Friday | November 24, 2017
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In brief | State 092713

Group picks architect, contractor for Coco Palms
LIHUE, Kauai — The owners of Kauai’s Coco Palms Resort have sent most of their reconstruction permit applications to the county and have picked a team to rebuild the hotel.

“The remainder of the submittals will happen in the next few weeks,” Coco Palms redevelopment group member Chad Waters told The Garden Island.

Coco Palms has sat in ruins since Hurricane Iniki lashed Kauai in 1992. It’s the only major hotel that never reopened after the storm.

The group has selected Agor Architects to be the project’s architect and Unlimited Construction Services as the contractor.

The group is seeking permits under a county ordinance that allows developers to restore hurricane-damaged structures to their pre-Iniki condition without requiring them to adhere to current stricter health and safety standards.

The developers are under a tight deadline, however, because the Kauai County Council is considering legislation that would eliminate the ordinance.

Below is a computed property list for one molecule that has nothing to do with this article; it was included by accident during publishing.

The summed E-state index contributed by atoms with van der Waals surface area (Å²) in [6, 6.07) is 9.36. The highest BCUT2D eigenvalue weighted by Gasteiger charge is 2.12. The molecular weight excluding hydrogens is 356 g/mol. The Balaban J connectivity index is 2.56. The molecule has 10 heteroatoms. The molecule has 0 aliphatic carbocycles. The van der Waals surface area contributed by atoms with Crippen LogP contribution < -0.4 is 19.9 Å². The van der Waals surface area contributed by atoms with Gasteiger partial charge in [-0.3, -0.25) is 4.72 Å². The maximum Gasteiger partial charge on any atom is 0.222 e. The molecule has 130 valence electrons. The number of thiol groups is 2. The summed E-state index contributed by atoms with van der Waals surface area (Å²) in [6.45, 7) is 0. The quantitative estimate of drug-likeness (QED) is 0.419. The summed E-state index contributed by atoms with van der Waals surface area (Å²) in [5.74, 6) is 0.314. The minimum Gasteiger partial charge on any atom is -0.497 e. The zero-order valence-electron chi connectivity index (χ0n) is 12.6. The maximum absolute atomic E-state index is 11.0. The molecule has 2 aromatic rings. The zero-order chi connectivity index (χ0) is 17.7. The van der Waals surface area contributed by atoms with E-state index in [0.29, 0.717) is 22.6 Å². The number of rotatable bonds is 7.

The proposal, which would make it nearly impossible to rebuild Coco Palms exactly the way it was, passed a first reading Wednesday. A public hearing is scheduled Oct. 23, and the full council would eventually consider the measure before it goes to the mayor for his signature.

The legislative process could take six to eight weeks to complete, giving developers enough time to secure permits under the current law.

Project architect Ron Agor said he’s nervous about the “signs of inconsistency” in the administration’s position regarding the Coco Palms project. Still, he believes he can work with the administration and be able to start construction in February.

Agor said he electronically filed the majority of the required building permits, and is only waiting on a number provided by the county so he can send the blueprints. In the next few weeks, he said he will send the plans to rebuild the cottages in the back of Coco Palms.

Though dust screens are already in place, Agor said the demolition hasn’t started yet. The owners are waiting for building permits before taking down irreparable structures.

Hawaii military hearing: Prostitute was strangled

KANEOHE BAY, Oahu — A forensic pathologist testifying at a military hearing of a Marine accused of killing a prostitute says she was strangled.

Hawaii News Now reports William Goodhue said Thursday Ivy Harris died because she didn’t have enough oxygen flowing to her brain.

Originally from Oregon, Harris was visiting Hawaii from Las Vegas with her pimp.

Master Sgt. Nathaniel Cosby is charged with murder, patronizing a prostitute and other charges.

Defense attorney Lt. Col. Clay Plummer says the evidence will not prove his client guilty when all the facts are before the court.

An Article 32 hearing to determine whether Cosby should be court-martialed was held at Marine Corps Base Hawaii on Wednesday and Thursday.

Harris’ body was found May 20 in a remote area about 40 miles west of Waikiki. by wire sources